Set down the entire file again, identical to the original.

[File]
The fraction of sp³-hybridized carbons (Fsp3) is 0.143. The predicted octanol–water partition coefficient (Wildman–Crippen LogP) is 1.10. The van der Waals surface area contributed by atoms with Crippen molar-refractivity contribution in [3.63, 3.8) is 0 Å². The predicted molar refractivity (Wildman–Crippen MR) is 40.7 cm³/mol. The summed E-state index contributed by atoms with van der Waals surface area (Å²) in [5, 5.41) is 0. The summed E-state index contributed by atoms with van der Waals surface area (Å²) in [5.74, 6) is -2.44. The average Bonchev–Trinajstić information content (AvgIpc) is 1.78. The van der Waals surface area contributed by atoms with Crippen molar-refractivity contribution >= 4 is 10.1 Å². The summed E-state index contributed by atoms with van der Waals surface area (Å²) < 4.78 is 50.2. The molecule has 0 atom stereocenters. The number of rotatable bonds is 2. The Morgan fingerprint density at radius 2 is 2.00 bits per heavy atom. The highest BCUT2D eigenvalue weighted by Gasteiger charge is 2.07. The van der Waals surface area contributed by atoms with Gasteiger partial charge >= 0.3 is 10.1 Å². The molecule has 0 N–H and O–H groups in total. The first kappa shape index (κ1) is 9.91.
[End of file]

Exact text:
The fraction of sp³-hybridized carbons (Fsp3) is 0.143. The predicted octanol–water partition coefficient (Wildman–Crippen LogP) is 1.10. The van der Waals surface area contributed by atoms with Crippen molar-refractivity contribution in [3.63, 3.8) is 0 Å². The predicted molar refractivity (Wildman–Crippen MR) is 40.7 cm³/mol. The summed E-state index contributed by atoms with van der Waals surface area (Å²) in [5, 5.41) is 0. The summed E-state index contributed by atoms with van der Waals surface area (Å²) in [5.74, 6) is -2.44. The average Bonchev–Trinajstić information content (AvgIpc) is 1.78. The van der Waals surface area contributed by atoms with Crippen molar-refractivity contribution >= 4 is 10.1 Å². The summed E-state index contributed by atoms with van der Waals surface area (Å²) < 4.78 is 50.2. The molecule has 0 atom stereocenters. The number of rotatable bonds is 2. The Morgan fingerprint density at radius 2 is 2.00 bits per heavy atom. The highest BCUT2D eigenvalue weighted by Gasteiger charge is 2.07. The van der Waals surface area contributed by atoms with Gasteiger partial charge >= 0.3 is 10.1 Å². The molecule has 0 N–H and O–H groups in total. The first kappa shape index (κ1) is 9.91.